Update: the following has been separated into two separate articles in the Resources page, including My Body, My Choice! Informed Consent and Why it Matters and No Regrets! Busting the Detransition Myth.
What is Informed Consent?
The traditional way of handling Hormone Replacement Therapy (HRT) for transgender patients is to obtain a letter of recommendation from a therapist. This can take anywhere from one visit to one year or even more of regular therapy sessions, which, as you can imagine, can be both cost-prohibitive and too time-consuming for a community that faces inordinate rates of homelessness, unemployment, and lack of adequate insurance and transportation access.
Moreover, there is no firm standard for therapists to go by, and therapists themselves can be subject to their own social biases. For example, some may not recognize gender nonconformity, and may expect their patients to perform heteronormative ideals of their identified gender.
Informed Consent removes that extra barrier from the equation. In an informed consent clinic, patients still do the appropriate labwork and are informed of the risks and benefits of beginning HRT. Mental health concerns are even addressed, and if the doctor feels like a patient should probably see a therapist to rule out other concerns, they can make that call.
The process is exactly identical to the traditional approach, except that the doctor doesn’t require a letter from a third party saying that you’re trans in order to discuss treatment options. You know, the way they treat literally everything else, including mental health issues.
University of California, San Francisco (UCSF) Transgender Care and Treatment Guidelines note that “most medications used in gender affirming hormone therapy are commonly used substances with which most prescribers are already familiar due to their use in the management of menopause, contraception, hirsutism, male pattern baldness, prostatism, or abnormal uterine bleeding.”
HRT for transition manegement isn’t even that outside the box. The fact is, family practice doctors are all very familiar with hormones. They treat hormone imbalances regularly, and at the end of the day, non-HRT trans people are just regular people who suffer from hormone imbalances.
A study in the Journal of Humanistic Psychology looked into various informed consent clinics and saw no significant regret rate and no known malpractice suits related to transgender management. According to the report, “the Informed Consent Model of transgender care shows promise in not only alleviating barriers to accessing treatment, but also for allowing a narrative of transgender experience to emerge outside of the distress narrative that is at the core of the diagnostic model. Not only might this contribute to the depathologization of gender variance in the psychological and medical fields, but it may also help us shift toward a larger culture of equal rights and protection for individuals with nonnormative gender identities and expressions.”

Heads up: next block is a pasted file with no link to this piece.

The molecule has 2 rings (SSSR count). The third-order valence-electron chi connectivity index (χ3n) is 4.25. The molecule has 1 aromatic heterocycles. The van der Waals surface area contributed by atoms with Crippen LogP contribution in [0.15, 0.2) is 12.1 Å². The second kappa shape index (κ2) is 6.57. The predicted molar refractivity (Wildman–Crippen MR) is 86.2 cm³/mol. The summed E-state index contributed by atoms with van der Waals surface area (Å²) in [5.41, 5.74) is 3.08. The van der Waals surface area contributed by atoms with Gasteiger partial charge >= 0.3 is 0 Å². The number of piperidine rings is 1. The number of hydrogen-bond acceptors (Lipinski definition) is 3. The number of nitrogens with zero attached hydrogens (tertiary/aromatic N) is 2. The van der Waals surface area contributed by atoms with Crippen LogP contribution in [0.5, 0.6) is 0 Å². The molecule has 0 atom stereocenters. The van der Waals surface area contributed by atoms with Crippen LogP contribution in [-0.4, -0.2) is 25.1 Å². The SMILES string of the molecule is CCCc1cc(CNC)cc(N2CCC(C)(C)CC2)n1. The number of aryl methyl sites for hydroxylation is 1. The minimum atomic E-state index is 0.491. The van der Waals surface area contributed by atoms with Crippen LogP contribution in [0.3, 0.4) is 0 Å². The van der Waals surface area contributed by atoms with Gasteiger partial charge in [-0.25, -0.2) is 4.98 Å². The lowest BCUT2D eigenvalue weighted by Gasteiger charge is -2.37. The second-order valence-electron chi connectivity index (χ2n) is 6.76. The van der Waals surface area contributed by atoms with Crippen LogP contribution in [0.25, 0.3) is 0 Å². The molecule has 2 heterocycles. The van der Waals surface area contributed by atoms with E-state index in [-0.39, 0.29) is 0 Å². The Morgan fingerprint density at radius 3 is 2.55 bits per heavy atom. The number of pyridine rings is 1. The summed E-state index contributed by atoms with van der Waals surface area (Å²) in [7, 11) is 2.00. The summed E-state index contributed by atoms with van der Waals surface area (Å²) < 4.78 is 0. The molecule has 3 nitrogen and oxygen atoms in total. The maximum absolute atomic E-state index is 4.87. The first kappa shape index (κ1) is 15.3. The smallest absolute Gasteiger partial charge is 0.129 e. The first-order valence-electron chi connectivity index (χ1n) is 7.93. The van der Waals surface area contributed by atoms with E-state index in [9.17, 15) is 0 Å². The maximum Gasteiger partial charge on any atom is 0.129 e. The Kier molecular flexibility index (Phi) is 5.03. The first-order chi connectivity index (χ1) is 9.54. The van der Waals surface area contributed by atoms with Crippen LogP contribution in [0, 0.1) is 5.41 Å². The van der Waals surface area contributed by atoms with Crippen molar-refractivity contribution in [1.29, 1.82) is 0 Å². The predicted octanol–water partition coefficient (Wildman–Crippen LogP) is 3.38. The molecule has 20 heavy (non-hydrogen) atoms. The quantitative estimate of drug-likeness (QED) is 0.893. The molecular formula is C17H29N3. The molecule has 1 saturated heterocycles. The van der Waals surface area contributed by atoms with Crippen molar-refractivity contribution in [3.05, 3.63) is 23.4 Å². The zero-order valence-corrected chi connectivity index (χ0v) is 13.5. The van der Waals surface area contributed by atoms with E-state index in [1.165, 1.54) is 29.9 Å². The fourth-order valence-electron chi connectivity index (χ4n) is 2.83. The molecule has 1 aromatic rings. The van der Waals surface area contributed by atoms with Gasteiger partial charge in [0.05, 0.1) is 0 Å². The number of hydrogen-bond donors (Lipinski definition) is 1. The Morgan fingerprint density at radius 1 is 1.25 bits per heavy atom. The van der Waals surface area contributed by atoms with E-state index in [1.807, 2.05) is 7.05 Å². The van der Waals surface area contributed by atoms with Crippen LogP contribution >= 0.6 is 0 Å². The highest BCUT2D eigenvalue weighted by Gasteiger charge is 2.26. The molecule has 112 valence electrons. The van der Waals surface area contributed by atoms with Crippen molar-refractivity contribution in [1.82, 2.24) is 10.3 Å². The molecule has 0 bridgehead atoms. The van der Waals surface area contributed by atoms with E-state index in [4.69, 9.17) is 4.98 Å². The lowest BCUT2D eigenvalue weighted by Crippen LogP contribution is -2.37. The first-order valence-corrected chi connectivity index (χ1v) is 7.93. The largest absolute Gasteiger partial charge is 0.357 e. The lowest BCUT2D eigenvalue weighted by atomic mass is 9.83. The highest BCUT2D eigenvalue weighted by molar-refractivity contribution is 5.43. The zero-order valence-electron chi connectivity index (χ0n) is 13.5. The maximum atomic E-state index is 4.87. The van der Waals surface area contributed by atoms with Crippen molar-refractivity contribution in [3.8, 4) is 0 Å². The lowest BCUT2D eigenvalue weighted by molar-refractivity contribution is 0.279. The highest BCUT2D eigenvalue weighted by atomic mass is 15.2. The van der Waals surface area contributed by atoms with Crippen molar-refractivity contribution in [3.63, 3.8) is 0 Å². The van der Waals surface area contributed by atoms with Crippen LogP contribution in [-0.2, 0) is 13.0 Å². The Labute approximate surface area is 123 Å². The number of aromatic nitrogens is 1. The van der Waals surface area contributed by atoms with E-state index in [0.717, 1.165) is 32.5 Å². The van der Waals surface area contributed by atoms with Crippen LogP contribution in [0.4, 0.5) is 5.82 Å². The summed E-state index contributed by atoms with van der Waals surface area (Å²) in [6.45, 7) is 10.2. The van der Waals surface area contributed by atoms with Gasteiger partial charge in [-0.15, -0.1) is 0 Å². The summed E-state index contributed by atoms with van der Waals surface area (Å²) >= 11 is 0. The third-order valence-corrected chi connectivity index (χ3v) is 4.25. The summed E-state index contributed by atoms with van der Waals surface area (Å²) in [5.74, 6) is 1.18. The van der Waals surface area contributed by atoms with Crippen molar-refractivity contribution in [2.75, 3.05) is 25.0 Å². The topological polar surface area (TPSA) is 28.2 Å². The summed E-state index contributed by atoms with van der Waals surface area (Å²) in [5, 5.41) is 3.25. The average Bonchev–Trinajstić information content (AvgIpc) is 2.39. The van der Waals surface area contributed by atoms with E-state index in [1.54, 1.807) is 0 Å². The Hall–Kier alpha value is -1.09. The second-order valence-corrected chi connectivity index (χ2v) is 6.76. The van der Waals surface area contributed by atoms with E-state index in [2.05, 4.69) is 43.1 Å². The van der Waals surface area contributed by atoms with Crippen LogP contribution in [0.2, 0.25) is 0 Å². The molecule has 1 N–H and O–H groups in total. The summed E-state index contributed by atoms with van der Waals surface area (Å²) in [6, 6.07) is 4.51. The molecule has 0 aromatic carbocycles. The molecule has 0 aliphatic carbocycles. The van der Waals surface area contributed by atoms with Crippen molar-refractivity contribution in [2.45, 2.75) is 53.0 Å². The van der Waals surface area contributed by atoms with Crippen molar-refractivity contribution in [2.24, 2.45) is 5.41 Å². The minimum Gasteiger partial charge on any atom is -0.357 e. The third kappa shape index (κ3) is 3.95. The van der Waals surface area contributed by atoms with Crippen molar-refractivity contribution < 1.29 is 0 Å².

The Harms of Gatekeeping
Not only can the therapist approval approach be prohibitively expensive for many transgender and gender nonconforming people, but the performative nature that some therapists require can be quite untherapeutic for a community that’s already struggling with having to prove their identity to their family, friends, and coworkers.
There are psychologists, for instance, who do not recognize transbians (lesbian trans women) as valid, and may even view them as “autogynephilic”, a term coined by sexologist Ray Blanchard to refer to “a man’s paraphilic tendency to be sexually aroused by the thought or image of himself as a woman.” And, of course, since Blanchard only offered two choices for his transgender typology – “homosexual transsexuals”, which referred to trans women who were attracted to men (which actually would be straight trans women) and so-called “autogynephilic transsexuals”, which I guess refers to all of us who aren’t solely attracted to men.
As you can imagine, this cisheteronormative narrative can put transbians (especially butch trans ladies) and gay trans men (especially effeminate gay trans men) at a disadvantage when it comes to proving their transness to a psychologist. Especially in a city like ours where most therapists are some brand of Christian family counselors.
And let’s not forget that gender is a broad spectrum that many providers are simply refusing to recognize. This doesn’t just put Gender Nonconformists and nonbinary people at a disadvantage. But also people of different ethnicities and cultures that Western society has largely erased. For instance, two-spirit in some indigenous cultures, hijra in India, and various others all over the world. Every culture has their own way of viewing and experiencing gender.